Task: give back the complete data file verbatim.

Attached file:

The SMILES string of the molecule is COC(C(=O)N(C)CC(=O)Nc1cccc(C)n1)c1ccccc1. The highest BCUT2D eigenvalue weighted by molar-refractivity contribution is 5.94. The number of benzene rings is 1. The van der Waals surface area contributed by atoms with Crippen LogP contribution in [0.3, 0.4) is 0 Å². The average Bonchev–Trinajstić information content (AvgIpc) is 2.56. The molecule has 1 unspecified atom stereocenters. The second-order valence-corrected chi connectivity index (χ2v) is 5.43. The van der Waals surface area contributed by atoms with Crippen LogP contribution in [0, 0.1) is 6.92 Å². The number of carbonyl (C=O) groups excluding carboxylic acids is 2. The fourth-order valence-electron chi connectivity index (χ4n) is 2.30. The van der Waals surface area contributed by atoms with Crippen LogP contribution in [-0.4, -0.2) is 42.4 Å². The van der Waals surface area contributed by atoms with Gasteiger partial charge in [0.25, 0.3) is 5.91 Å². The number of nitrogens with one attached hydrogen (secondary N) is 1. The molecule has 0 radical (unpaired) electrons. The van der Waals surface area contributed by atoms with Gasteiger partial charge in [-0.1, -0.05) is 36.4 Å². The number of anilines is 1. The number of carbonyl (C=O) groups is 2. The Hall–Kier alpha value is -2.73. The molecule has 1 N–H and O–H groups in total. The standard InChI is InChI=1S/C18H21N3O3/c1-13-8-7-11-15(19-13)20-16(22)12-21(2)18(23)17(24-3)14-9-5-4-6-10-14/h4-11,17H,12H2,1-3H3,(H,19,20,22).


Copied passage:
The SMILES string of the molecule is COC(C(=O)N(C)CC(=O)Nc1cccc(C)n1)c1ccccc1. The highest BCUT2D eigenvalue weighted by molar-refractivity contribution is 5.94. The number of benzene rings is 1. The van der Waals surface area contributed by atoms with Crippen LogP contribution in [0.3, 0.4) is 0 Å². The average Bonchev–Trinajstić information content (AvgIpc) is 2.56. The molecule has 1 unspecified atom stereocenters. The second-order valence-corrected chi connectivity index (χ2v) is 5.43. The van der Waals surface area contributed by atoms with Crippen LogP contribution in [0, 0.1) is 6.92 Å². The number of carbonyl (C=O) groups excluding carboxylic acids is 2. The fourth-order valence-electron chi connectivity index (χ4n) is 2.30. The van der Waals surface area contributed by atoms with Crippen LogP contribution in [-0.4, -0.2) is 42.4 Å². The van der Waals surface area contributed by atoms with Gasteiger partial charge in [0.25, 0.3) is 5.91 Å². The number of nitrogens with one attached hydrogen (secondary N) is 1. The molecule has 0 radical (unpaired) electrons. The van der Waals surface area contributed by atoms with Gasteiger partial charge in [-0.1, -0.05) is 36.4 Å². The number of anilines is 1. The number of carbonyl (C=O) groups is 2. The Hall–Kier alpha value is -2.73. The molecule has 1 N–H and O–H groups in total. The standard InChI is InChI=1S/C18H21N3O3/c1-13-8-7-11-15(19-13)20-16(22)12-21(2)18(23)17(24-3)14-9-5-4-6-10-14/h4-11,17H,12H2,1-3H3,(H,19,20,22).